I have heard all my life that change is the only thing that is constant, yet it is change that we often struggle with the most.
When we’re driving and have to change lanes because of traffic conditions, we may get a little exasperated until we’re back within a comfortable flow of traffic. When we have unexpected guests for dinner and don’t have enough pork chops, we may get a little flustered at having to make pasta instead, until we get all the ingredients together and bubbling merrily on the stove top.
Our brains needed to catch up with the necessary changes before we became comfortable with them.
But when we choose to change lanes when we are driving or we decide at the last moment to make pasta for dinner instead of pork chops, we become comfortable faster because we initiated the changes and our brains were ready for them.
When we choose to leave a job, or a relationship, or move to another location, we’re usually ok with the change. But if we leave a job because we got laid off, or our significant other broke up with us, or we had to move because the landlord sold the house we were renting, we can feel positively devastated.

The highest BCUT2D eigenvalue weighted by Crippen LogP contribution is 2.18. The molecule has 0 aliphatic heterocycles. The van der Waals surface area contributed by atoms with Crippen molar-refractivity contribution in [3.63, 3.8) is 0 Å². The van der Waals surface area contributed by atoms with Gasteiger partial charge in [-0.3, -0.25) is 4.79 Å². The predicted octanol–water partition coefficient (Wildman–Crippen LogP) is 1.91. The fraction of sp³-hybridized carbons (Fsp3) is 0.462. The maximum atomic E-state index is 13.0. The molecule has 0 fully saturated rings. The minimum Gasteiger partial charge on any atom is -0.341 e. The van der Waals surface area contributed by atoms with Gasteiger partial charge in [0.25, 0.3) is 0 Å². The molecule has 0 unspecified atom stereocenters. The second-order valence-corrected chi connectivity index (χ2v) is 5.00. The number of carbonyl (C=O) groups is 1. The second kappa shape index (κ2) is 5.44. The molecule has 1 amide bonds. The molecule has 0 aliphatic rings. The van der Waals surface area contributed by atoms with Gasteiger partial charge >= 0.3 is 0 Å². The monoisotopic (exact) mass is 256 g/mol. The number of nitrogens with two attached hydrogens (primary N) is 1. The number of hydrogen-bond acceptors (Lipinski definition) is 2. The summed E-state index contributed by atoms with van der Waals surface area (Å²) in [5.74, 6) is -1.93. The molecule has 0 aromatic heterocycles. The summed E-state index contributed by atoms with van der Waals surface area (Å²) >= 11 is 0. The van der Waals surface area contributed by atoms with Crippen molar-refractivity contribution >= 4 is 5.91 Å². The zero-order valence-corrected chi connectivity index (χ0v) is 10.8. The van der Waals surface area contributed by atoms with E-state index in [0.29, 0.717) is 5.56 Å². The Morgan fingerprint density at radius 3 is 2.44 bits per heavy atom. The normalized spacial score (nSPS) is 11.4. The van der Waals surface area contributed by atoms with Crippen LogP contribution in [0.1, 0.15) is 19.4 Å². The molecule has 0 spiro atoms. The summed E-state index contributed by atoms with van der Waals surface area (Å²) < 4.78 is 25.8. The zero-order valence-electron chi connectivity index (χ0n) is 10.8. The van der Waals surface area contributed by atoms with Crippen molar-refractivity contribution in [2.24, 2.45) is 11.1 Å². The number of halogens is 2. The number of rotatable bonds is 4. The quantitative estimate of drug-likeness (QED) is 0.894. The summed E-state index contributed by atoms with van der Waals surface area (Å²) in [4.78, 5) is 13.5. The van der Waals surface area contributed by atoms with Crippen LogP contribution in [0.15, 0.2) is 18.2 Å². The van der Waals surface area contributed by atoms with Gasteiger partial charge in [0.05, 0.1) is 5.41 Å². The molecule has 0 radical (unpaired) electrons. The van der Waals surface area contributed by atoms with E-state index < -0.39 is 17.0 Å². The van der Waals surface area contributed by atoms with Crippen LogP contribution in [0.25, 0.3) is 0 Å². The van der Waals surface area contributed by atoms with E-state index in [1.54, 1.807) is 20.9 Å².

It seems to me that it’s more about being in control of the change rather than the change itself.
Being upset about something that is out of our control is really as pointless as it is to be ok with a change that we initiated, because we don’t know the future. We don’t know for sure of the eventual outcome of either the forced change or the chosen change.
I can remember plenty of times where a change I chose to make didn’t turn out as good I had anticipated, just like there are many times a change occurred that originally I was not happy with turned out better than I expected it to.
When I find myself in that whole frustrated, exasperated, complaining, or whining mode about an unexpected change in the routine of my life, I try to remember to go with the flow and make a choice to be comfortable in the moment without having to wait for my brain to become comfortable with it.
Instead of feeling defeated, I feel the exhilaration of the power of control: control of my emotions.
Change is inevitable. There is no stopping it. Just remember that you always have the power to control your reactions to it in a way that you are comfortable with. Then just go with the flow and see where you end up.
WANT TO USE THIS ARTICLE IN YOUR E-ZINE OR WEB SITE? Please do! Just be sure to include this complete blurb with it: My name is Laura Mozer Davis, and I was born over half a century ago. My life’s journey has included raising three children as a single parent while caring for my parents who both became disabled during the last 10 years of their lives. Now that my children are grown and my parents have passed into the next part of their journey, I finally have time for me to grow as a person, not as just a care-giver. What I am learning, however, is that my destiny is to always be a care-giver. When I started writing for The Daily Sisterhood blog, I realized that I was to continue my care-giving through my writing. If my words help even just one person find either solace or joy, I know my life continues to have meaning.